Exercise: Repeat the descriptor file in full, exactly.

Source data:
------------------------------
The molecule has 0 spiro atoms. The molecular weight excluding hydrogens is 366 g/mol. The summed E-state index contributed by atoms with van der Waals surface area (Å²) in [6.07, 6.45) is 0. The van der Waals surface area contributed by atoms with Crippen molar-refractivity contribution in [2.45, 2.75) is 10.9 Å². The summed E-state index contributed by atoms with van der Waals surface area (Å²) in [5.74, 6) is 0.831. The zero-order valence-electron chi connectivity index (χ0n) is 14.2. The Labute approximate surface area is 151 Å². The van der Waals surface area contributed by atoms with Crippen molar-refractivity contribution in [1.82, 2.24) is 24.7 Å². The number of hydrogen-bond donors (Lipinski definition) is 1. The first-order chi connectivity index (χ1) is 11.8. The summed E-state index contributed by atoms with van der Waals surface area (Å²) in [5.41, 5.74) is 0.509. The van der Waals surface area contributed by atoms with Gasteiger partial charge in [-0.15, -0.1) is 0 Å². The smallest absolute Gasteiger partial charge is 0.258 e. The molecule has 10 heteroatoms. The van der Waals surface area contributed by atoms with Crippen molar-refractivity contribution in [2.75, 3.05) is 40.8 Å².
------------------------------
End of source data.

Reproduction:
The molecule has 0 spiro atoms. The molecular weight excluding hydrogens is 366 g/mol. The summed E-state index contributed by atoms with van der Waals surface area (Å²) in [6.07, 6.45) is 0. The van der Waals surface area contributed by atoms with Crippen molar-refractivity contribution in [2.45, 2.75) is 10.9 Å². The summed E-state index contributed by atoms with van der Waals surface area (Å²) in [5.74, 6) is 0.831. The zero-order valence-electron chi connectivity index (χ0n) is 14.2. The Labute approximate surface area is 151 Å². The van der Waals surface area contributed by atoms with Crippen molar-refractivity contribution in [1.82, 2.24) is 24.7 Å². The number of hydrogen-bond donors (Lipinski definition) is 1. The first-order chi connectivity index (χ1) is 11.8. The summed E-state index contributed by atoms with van der Waals surface area (Å²) in [5.41, 5.74) is 0.509. The van der Waals surface area contributed by atoms with Gasteiger partial charge in [-0.15, -0.1) is 0 Å². The smallest absolute Gasteiger partial charge is 0.258 e. The molecule has 10 heteroatoms. The van der Waals surface area contributed by atoms with Crippen molar-refractivity contribution in [2.75, 3.05) is 40.8 Å².